Browse Prior Art Database

Main Memory Database Computer Architecture

IP.com Disclosure Number: IPCOM000121205D
Original Publication Date: 1991-Aug-01
Included in the Prior Art Database: 2005-Apr-03
Document File: 7 page(s) / 257K

Publishing Venue

IBM

Related People

Chappell, BA: AUTHOR [+4]

Abstract

Described is a main memory database computer architecture that provides efficient storage and fast retrievals of both tuples and attributes of relations. The concept is designed to improve the performance of database computer systems.

This text was extracted from an ASCII text file.
This is the abbreviated version, containing approximately 30% of the total text.

Main Memory Database Computer Architecture

      Described is a main memory database computer architecture
that provides efficient storage and fast retrievals of both tuples
and attributes of relations.  The concept is designed to improve the
performance of database computer systems.

      The concept described herein is designed to reduce the
unnecessary page-in and page-out activities between the main memory
database, processor and associated local memory.  The concept is
implemented with a directory-look-up (DLU) which allows equal access
of both attributes (columns) of a relation (table) and tuples (rows)
of a relation. Typically, conventional computer systems store records
sequentially [1] within a segment.

      Fig. 1 shows the concept using four relations in a database
represented as:  suppliers (S), parts (P), projects (J), and
correlation SPJ.  The following request algorithm is sent to the
system.
       SELECT S#,STATUS FROM S WHERE CITY = "PARIS". (A)

      In conventional systems, since records are stored sequentially,
all tuples of relation S have to be fetched and projected for
comparison of the CITY attribute, otherwise some sort of indices must
be created.  For other operations, such as join and project, similar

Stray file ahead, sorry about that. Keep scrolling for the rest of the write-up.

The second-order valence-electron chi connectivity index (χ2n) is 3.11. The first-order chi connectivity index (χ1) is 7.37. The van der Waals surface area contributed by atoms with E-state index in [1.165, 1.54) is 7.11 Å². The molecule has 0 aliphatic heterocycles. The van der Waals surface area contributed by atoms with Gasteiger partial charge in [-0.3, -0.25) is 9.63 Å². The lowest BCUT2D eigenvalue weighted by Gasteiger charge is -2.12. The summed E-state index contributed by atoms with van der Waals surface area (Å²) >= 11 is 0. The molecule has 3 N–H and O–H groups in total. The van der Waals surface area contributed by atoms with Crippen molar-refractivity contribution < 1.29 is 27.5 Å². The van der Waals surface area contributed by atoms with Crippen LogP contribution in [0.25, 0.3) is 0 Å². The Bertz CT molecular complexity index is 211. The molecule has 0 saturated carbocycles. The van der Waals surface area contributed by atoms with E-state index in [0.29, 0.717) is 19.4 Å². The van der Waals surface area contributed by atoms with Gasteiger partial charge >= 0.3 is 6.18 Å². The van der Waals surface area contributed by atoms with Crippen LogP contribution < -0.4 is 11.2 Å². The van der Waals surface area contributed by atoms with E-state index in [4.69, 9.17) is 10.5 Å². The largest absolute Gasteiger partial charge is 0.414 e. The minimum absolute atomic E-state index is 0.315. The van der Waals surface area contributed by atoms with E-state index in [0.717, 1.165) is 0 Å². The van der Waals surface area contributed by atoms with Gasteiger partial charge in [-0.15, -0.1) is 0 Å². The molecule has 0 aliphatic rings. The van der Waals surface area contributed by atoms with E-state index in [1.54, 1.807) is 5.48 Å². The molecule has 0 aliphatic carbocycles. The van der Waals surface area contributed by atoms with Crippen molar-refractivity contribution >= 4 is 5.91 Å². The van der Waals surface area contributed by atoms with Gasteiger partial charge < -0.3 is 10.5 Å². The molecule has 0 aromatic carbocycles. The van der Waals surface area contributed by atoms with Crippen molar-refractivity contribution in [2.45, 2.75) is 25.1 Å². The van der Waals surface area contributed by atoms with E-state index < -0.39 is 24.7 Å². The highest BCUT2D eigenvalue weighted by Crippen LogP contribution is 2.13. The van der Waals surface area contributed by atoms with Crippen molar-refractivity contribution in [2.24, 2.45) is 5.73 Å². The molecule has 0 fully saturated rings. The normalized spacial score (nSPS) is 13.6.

situations occur due to the same sequential storing constrains.  This
occurs because the intrinsic two-dimensional tables are stored one-
dimensionally.  If the CITY attribute (columns) of the relation
(table) can be fetched directly, the effectiveness is improved by
orders of magnitude.  The following outlines a DLU using a
transposable memory architecture [2] (TMA) main memory which provides
equally fast access to both rows and columns of a table.

      Fig. 2 shows the main memory database implementation. It is
assumed that the main memory is large enough to contain most of the
database.  Data transfer between main memory and disks (not shown)
may still be required, but this is not considered in this article.
The processor directly accesses its local memory through the local
memory controller which also issues fetch and store instructions for
the processor to the main memory.  The main memory is constructed
with the TMA memory and is managed by the directory manager using the
DLU.  The directories contain information concerning how relations
are stored in the database and is part of the main memory.  The
directory manager handles processor requests, searches the directory
and fetches the desired physical data.

      The transfer of data between the local memory and the main
memory database is on a "page" basis.  Conventionally, a page is just
an X number of sequentially stored bytes. Here, a page can be a "row"
page formed from rows of different pages or a "column" page formed
from columns of different pages.  This capability is provided by the
DLU and the underlying TMA memory modules.

      The directory manager is similar to a cache controller. When
instruc...